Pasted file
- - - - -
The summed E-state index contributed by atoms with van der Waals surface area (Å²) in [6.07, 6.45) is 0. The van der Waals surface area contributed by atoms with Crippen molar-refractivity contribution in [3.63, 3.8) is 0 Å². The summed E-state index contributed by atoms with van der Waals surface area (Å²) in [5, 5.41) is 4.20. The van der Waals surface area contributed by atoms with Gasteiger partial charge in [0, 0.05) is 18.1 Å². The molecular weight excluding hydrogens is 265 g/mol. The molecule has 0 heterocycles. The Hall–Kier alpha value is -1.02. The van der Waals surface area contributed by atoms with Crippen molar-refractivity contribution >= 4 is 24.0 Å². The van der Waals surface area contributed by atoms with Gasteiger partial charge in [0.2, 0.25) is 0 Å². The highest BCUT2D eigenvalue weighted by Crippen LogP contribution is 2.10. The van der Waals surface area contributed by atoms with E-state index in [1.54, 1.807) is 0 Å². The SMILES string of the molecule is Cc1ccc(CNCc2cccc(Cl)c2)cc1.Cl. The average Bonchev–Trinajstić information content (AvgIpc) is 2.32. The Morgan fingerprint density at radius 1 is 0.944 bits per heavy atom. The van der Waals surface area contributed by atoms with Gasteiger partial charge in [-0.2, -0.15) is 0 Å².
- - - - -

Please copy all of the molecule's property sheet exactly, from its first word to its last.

The summed E-state index contributed by atoms with van der Waals surface area (Å²) in [6.07, 6.45) is 0. The van der Waals surface area contributed by atoms with Crippen molar-refractivity contribution in [3.63, 3.8) is 0 Å². The summed E-state index contributed by atoms with van der Waals surface area (Å²) in [5, 5.41) is 4.20. The van der Waals surface area contributed by atoms with Gasteiger partial charge in [0, 0.05) is 18.1 Å². The molecular weight excluding hydrogens is 265 g/mol. The molecule has 0 heterocycles. The Hall–Kier alpha value is -1.02. The van der Waals surface area contributed by atoms with Crippen molar-refractivity contribution >= 4 is 24.0 Å². The van der Waals surface area contributed by atoms with Gasteiger partial charge in [0.2, 0.25) is 0 Å². The highest BCUT2D eigenvalue weighted by Crippen LogP contribution is 2.10. The van der Waals surface area contributed by atoms with E-state index in [1.54, 1.807) is 0 Å². The SMILES string of the molecule is Cc1ccc(CNCc2cccc(Cl)c2)cc1.Cl. The average Bonchev–Trinajstić information content (AvgIpc) is 2.32. The Morgan fingerprint density at radius 1 is 0.944 bits per heavy atom. The van der Waals surface area contributed by atoms with Gasteiger partial charge in [-0.2, -0.15) is 0 Å².